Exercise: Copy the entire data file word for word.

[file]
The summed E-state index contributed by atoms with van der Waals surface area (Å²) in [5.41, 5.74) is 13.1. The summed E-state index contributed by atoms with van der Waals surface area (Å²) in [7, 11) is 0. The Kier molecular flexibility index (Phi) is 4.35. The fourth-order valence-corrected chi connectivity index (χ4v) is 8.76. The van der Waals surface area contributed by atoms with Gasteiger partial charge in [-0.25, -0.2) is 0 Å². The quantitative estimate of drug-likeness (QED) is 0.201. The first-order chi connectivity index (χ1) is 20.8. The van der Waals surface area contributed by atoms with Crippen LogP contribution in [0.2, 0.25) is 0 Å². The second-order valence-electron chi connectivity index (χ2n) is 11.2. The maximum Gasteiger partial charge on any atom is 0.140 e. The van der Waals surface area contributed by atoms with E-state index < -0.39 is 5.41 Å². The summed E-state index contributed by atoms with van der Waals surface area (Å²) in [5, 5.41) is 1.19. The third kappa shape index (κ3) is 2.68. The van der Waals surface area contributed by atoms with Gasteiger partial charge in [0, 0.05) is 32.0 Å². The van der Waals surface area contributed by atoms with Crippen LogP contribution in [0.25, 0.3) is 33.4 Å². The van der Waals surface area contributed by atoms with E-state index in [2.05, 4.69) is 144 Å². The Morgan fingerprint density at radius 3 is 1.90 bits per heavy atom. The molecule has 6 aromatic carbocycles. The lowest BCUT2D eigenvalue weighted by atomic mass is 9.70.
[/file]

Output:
The summed E-state index contributed by atoms with van der Waals surface area (Å²) in [5.41, 5.74) is 13.1. The summed E-state index contributed by atoms with van der Waals surface area (Å²) in [7, 11) is 0. The Kier molecular flexibility index (Phi) is 4.35. The fourth-order valence-corrected chi connectivity index (χ4v) is 8.76. The van der Waals surface area contributed by atoms with Gasteiger partial charge in [-0.25, -0.2) is 0 Å². The quantitative estimate of drug-likeness (QED) is 0.201. The first-order chi connectivity index (χ1) is 20.8. The van der Waals surface area contributed by atoms with Crippen LogP contribution in [0.2, 0.25) is 0 Å². The second-order valence-electron chi connectivity index (χ2n) is 11.2. The maximum Gasteiger partial charge on any atom is 0.140 e. The van der Waals surface area contributed by atoms with E-state index < -0.39 is 5.41 Å². The summed E-state index contributed by atoms with van der Waals surface area (Å²) in [5, 5.41) is 1.19. The third kappa shape index (κ3) is 2.68. The van der Waals surface area contributed by atoms with Gasteiger partial charge in [0, 0.05) is 32.0 Å². The van der Waals surface area contributed by atoms with Crippen LogP contribution in [0.25, 0.3) is 33.4 Å². The van der Waals surface area contributed by atoms with E-state index in [2.05, 4.69) is 144 Å². The Morgan fingerprint density at radius 3 is 1.90 bits per heavy atom. The molecule has 6 aromatic carbocycles. The lowest BCUT2D eigenvalue weighted by atomic mass is 9.70.